The electrons of a single free-standing atom occupy atomic orbitals, which form a discrete set of energy levels. If several atoms are brought together into a molecule, their atomic orbitals split, as in a coupled oscillation. This produces a number of molecular orbitals proportional to the number of atoms. When a large number of atoms (of order or more) are brought together to form a solid, the number of orbitals becomes exceedingly large, and the difference in energy between them becomes very small, so the levels may be considered to form continuous bands of energy rather than the discrete energy levels of the atoms in isolation. However, some intervals of energy contain no orbitals, no matter how many atoms are aggregated, forming band gaps.
Within an energy band, energy levels are so numerous as to be a near continuum. First, the separation between energy levels in a solid is comparable with the energy that electrons constantly exchange with phonons (atomic vibrations). Second, it is comparable with the energy uncertainty due to the Heisenberg uncertainty principle, for reasonably long intervals of time. As a result, the separation between energy levels is of no consequence.
Several approaches to finding band structure are discussed below
Any solid has a large number of bands. In theory, it can be said to have infinitely many bands (just as an atom has infinitely many energy levels). However, all but a few lie at energies so high that any electron that reaches those energies escapes from the solid. These bands are usually disregarded.
Bands have different widths, based upon the properties of the atomic orbitals from which they arise. Also, allowed bands may overlap, producing (for practical purposes) a single large band.
Figure 1 shows a simplified picture of the bands in a solid that allows the three major types of materials to be identified: metals, semiconductors and insulators.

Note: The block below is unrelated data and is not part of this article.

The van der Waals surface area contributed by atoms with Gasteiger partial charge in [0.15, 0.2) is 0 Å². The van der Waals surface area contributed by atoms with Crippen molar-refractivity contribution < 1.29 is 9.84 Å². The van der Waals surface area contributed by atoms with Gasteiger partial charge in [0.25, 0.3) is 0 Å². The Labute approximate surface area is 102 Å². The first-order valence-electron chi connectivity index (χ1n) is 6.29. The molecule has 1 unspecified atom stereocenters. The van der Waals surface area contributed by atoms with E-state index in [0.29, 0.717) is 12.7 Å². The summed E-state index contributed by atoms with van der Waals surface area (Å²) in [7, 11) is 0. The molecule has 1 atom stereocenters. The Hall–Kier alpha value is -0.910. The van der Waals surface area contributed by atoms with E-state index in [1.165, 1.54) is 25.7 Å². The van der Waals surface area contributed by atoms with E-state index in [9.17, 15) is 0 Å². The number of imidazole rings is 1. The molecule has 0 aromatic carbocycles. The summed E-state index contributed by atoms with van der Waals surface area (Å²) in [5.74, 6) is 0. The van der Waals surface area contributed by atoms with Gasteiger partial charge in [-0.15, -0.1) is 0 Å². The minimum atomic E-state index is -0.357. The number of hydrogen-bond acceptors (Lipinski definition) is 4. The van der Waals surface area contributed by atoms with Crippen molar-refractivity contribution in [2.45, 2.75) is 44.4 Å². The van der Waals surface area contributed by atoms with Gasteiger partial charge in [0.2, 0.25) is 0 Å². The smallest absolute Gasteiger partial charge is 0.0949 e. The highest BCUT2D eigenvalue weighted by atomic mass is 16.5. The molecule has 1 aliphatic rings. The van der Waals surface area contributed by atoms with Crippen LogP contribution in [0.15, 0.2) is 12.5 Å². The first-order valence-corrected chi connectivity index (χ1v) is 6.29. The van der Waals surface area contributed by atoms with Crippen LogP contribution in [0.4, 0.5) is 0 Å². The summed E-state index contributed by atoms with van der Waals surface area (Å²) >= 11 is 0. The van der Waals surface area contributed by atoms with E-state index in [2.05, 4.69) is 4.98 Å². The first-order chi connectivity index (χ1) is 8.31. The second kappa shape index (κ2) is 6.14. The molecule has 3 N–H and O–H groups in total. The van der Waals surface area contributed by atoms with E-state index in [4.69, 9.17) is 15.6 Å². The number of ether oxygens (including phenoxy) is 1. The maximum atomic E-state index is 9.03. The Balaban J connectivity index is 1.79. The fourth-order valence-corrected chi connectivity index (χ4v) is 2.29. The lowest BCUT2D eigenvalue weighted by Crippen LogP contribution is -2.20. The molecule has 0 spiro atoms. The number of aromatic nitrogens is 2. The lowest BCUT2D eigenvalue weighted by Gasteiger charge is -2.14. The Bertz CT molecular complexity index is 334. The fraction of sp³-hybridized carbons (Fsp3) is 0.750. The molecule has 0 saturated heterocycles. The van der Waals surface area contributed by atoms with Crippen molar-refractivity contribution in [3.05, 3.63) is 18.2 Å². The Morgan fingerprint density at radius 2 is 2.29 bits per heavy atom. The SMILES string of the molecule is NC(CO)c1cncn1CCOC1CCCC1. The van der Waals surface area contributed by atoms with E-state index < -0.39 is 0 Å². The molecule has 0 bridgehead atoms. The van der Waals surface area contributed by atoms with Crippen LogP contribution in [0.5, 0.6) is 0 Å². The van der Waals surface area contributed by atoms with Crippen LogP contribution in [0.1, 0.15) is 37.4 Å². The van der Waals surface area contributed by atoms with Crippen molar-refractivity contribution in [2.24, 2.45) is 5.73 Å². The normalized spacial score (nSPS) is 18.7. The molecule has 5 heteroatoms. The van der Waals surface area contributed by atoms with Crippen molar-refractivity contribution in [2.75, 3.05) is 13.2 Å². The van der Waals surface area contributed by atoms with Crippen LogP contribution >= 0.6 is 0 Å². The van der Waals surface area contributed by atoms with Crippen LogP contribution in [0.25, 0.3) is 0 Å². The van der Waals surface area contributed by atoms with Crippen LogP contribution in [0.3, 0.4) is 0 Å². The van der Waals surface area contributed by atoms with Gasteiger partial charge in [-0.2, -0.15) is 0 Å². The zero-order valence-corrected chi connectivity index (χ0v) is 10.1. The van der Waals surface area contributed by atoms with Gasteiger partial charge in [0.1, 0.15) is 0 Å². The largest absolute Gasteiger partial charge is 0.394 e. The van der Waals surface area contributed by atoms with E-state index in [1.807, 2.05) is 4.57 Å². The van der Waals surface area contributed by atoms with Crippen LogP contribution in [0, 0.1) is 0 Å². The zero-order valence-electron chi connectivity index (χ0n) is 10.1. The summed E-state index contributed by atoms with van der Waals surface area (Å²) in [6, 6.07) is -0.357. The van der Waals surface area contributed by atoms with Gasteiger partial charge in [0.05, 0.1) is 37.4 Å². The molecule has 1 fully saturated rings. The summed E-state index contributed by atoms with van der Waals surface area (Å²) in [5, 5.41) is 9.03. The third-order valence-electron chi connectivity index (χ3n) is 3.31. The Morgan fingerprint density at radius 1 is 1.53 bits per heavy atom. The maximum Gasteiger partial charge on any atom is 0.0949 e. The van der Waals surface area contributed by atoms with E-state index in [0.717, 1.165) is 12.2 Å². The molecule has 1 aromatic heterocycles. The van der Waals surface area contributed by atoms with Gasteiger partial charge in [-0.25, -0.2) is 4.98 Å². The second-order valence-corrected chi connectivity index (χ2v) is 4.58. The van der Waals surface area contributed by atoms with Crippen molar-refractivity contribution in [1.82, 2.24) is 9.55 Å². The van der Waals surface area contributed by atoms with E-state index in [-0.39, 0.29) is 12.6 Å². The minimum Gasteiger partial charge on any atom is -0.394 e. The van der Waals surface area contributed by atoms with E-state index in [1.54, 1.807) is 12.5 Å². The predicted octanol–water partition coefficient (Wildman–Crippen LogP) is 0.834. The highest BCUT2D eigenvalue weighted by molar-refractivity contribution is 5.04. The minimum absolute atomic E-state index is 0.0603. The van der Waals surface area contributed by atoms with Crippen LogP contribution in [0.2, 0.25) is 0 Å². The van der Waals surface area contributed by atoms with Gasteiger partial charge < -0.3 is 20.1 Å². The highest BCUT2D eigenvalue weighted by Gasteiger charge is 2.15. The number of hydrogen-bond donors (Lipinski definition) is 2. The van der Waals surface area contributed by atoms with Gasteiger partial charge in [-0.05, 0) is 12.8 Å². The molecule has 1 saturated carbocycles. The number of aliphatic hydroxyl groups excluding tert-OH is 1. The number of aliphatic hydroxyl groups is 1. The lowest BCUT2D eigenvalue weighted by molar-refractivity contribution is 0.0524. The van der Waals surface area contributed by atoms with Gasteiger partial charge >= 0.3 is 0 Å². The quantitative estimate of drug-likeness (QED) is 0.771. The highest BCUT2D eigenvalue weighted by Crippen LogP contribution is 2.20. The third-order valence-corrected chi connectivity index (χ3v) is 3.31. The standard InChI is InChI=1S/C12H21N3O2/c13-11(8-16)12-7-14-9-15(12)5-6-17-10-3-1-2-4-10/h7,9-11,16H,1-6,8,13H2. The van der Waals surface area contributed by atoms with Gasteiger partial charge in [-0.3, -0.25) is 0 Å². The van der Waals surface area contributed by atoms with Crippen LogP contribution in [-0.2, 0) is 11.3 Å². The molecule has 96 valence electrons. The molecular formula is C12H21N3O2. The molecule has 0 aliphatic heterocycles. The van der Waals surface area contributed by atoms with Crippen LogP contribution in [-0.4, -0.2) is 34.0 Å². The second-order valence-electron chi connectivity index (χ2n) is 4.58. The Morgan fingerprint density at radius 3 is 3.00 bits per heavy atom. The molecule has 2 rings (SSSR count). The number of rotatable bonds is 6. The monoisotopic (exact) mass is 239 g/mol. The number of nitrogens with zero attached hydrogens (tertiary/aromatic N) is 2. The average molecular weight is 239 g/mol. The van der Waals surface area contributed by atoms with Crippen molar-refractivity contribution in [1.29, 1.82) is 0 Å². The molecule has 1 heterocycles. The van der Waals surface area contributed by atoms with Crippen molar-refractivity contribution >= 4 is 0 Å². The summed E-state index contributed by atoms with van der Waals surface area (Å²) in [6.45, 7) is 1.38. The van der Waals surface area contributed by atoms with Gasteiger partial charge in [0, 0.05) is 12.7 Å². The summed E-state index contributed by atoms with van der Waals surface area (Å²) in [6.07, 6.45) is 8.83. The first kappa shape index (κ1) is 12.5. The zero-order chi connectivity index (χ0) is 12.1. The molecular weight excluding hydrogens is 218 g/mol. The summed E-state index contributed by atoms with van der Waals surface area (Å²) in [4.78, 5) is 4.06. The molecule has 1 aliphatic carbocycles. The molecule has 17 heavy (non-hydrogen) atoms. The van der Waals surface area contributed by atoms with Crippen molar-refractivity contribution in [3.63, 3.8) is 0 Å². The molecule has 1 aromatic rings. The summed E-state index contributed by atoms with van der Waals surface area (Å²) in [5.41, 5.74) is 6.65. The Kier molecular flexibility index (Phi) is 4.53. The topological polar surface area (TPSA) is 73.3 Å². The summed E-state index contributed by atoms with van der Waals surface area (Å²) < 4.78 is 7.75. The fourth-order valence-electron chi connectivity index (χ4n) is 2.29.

Metals contain a band that is partly empty and partly filled regardless of temperature. Therefore they have very high conductivity.
The lowermost, almost fully occupied band in an insulator or semiconductor is called the valence band by analogy with the valence electrons of individual atoms. The uppermost, almost unoccupied band is called the conduction band because only when electrons are excited to the conduction band can current flow in these materials. The difference between insulators and semiconductors is only that the forbidden band gap between the valence band and conduction band is larger in an insulator, so that fewer electrons are found there and the electrical conductivity is lower. Because one of the main mechanisms for electrons to be excited to the conduction band is due to thermal energy, the conductivity of semiconductors is strongly dependent on the temperature of the material.
This band gap is one of the most useful aspects of the band structure, as it strongly influences the electrical and optical properties of the material. Electrons can transfer from one band to the other by means of carrier generation and recombination processes. The band gap and defect states created in the band gap by doping can be used to create semiconductor devices such as solar cells, diodes, transistors, laser diodes, and others.
where k is called the wavevector, and is related to the direction of motion of the electron in the crystal, and n is the band index, which simply numbers the energy bands. The wavevector k takes on values within the Brillouin zone (BZ) corresponding to the crystal lattice, and particular directions/points in the BZ are assigned conventional names like Γ, Δ, Λ, Σ, etc. These directions are shown for the face-centered cubic lattice geometry in Figure 2.